http://upload.wikimedia.org/wikipedi...th_century.png

    (I'm not sure if East Prussian is coloured correctly though).

    You're speaking about the period which could be described as intermediate between Christian and Pagan, so the loanwords via church were not so widespread either.
    Last edited by cinnamona; 2013-01-23 at 12:12.

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    Between Slavs and Poles there were tribes living in Polish modern territories that were 'unified' with creation of the state, so before they were not unified for a period. Prussia bordered Masovia, which was quite independent even during first centuries of Polish state. btw the term 'Masurians' is an old name of people from Masovia, just saying in case someone missed it.
    Anyway, maybe contacts of Masovians and Prussians dated back before creating Polish state? Some people say that northern MAsovians (Kurpie) have Prussian roots, but I am not sure of it, just read it somewhere.
    Am I right or am I wrong?

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    Quote Originally Posted by Kwestos View Post
    Between Slavs and Poles there were tribes living in Polish modern territories that were 'unified' with creation of the state, so before they were not unified for a period. Prussia bordered Masovia, which was quite independent even during first centuries of Polish state. btw the term 'Masurians' is an old name of people from Masovia, just saying in case someone missed it.
    Anyway, maybe contacts of Masovians and Prussians dated back before creating Polish state? Some people say that northern MAsovians (Kurpie) have Prussian roots, but I am not sure of it, just read it somewhere.
    There are Baltic hydronyms West of Vistula, but not many. Masovians also have several Baltic loanwords that are found in Latvian, but not Old Prussian (edit). Perhaps a separate Western Baltic tribe existed west of Vistula.

    Western Balts' presence by the Baltic coast is not connected with migrations from the East. They evolved on the basis of previous local cultures. So, it would be kind of weird to think they never overstepped Vistula which was so close.
    Last edited by cinnamona; 2013-01-23 at 12:04.

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    Quote Originally Posted by cinnamona View Post
    Yeah, it's true Old Prussia had mixed zones where both Slavic and Baltic speakers lived. But where have you read about the numbers I bolded?
    Łucja Okulicz-Kozaryn „Dzieje Prusów” 1997 page 40

    Quote Originally Posted by cinnamona View Post
    There are Baltic hydronyms West of Vistula, but not many. Masovians also have several Baltic loanwords that are not found in Latvian, but Old Prussian. Perhaps a separate Western Baltic tribe existed west of Vistula.

    Western Balts' presence by the Baltic coast is not connected with migrations from the East. They evolved on the basis of previous local cultures. So, it would be kind of weird to think they never overstepped Vistula which was so close.
    There are Slavic hydronyms from Rhine river to Altai mountains.

    Theory about Balts migrating from the East was presented by highly distinguished Lithuanian Balticist, an expert on the Old Prussian language and Indo-European languages Vytautas Mažiulis:

    http://en.wikipedia.org/wiki/Vytautas_Ma%C5%BEiulis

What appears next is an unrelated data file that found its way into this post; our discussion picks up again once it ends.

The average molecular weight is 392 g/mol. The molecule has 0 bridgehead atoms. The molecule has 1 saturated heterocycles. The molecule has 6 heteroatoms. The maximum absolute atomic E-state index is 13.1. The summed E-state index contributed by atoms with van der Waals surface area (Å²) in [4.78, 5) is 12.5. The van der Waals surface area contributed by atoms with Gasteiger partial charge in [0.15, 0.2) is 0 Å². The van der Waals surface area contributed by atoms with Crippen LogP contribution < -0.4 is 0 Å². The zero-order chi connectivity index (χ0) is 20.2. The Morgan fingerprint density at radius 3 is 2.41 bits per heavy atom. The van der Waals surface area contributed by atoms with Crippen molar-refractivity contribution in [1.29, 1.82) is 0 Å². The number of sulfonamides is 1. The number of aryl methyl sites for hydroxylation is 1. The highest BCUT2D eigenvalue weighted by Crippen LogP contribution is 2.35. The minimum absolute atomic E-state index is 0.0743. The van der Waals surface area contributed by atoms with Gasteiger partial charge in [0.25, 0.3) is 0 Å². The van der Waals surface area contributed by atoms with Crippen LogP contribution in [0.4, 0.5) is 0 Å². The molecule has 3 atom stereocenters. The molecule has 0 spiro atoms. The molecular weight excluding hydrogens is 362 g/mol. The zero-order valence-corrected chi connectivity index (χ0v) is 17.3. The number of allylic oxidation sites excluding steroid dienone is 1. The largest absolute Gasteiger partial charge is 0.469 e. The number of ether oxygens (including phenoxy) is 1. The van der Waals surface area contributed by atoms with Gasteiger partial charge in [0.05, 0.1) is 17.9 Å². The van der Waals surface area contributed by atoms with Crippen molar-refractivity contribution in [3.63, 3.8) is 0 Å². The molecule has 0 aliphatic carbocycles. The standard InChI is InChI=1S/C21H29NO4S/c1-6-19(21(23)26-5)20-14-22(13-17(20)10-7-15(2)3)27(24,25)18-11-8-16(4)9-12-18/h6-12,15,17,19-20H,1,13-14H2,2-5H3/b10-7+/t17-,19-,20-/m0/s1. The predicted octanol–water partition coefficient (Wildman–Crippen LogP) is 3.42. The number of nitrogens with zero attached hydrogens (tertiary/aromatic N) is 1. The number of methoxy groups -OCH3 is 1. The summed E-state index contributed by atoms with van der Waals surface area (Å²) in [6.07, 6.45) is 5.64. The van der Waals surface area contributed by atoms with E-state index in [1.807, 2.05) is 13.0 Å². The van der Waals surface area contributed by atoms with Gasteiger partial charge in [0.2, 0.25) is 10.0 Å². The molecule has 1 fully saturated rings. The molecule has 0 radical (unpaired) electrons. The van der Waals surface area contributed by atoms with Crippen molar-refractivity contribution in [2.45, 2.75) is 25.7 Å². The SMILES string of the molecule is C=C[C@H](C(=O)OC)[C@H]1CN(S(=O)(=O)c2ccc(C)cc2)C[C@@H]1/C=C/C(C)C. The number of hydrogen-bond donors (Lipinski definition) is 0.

It fits genetics and archeology. On all autosomal PCA maps Balts are more eastern then Poles and Russians. Before Baltic arrival into East Prussia it was a Lusatian culture territory which was most likely (based on most recent anthropological and genetic studies) proto-West Slavic culture i.e. Poles and other West Slavs are descendents of people living there.
    "All truth passes through three stages. First, it is ridiculed, second it is violently opposed, and third, it is accepted as self-evident."
    Arthur Schopenhauer (1788-1860)

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    [/QUOTE]
    Pranas Skardžius
    Die slavischen Lehnwörter im Altlitauischen
    Inaugural-Dissertation
    Universität Leipzig
    Kaunas, Spindulio, 1931
    His first major study “Die slavischen Lehnwörter im Altlitauischen” (1931) surpasses Alexander Bruckner’s work “Die slavischen Fremdwörter im Litauischen” written as far back as 1877 not only in the volume of data used, but also in a critical approach to the analysis of Slavicisms. In terms of its data and propositions, the study has been and remains relevant to the present day as a handbook to all who investigate Slavicisms or foreign borrowings in general.[/QUOTE]

    Here is an assessment of Skardžius' work. It can be downloaded in full:
    http://www.baltistica.lt/index.php/b...ticle/view/191


    SLAVISCHE LEHNWÖRTER IM ALTLITAUlSCHEN

    Zusammenfassung

    Die vorherrschende Meinung, daß es im Altlitauischen (in den Schriftdenkmälern des 16.-17. Jahrhunderts) Polonismen wenigstens zweimal soviel gibt als Weißrussizismen, ist falsch. Sie beruht auf einer falschen Annahme, daß die Angabe des Wortes einer slavischen Sprache im bekannten Studium von P. Skardžius („Die slavischen Lehnwörter im Aitlitauischen“, Kaunas 1931) gleichwertig mit der Feststellung ist, daß der entsprechende Slavismus nähmlich aus dieser Sprache stammt. Polnische Wörter werden dort häufiger nur deshalb angegeben, daß die Lexik der weißrussischen Sprache dem Forscher noch schwer zugänglich war (besonders wegen des Fehlens des Wörterbuchs der alten weißrussischen Sprache). Nach dem neuen Studium des Ursprungs eines Teiles der von Skardžius gesammelten Slavismen stellt sich heraus, daß eine große Mehrheit – sogar drei Viertel - der alten Slavismen Lehnwörter sowohl aus dem Weißrussischen als auch dem Polnischen sein könnte, und die Lehnwörter, die nur aus einer von diesen Sprachen stammen könnten, das übrige Viertel ausmachen und dab es hier Weißrussizismen wenigstens zweimal mehr gibt als Polonismen.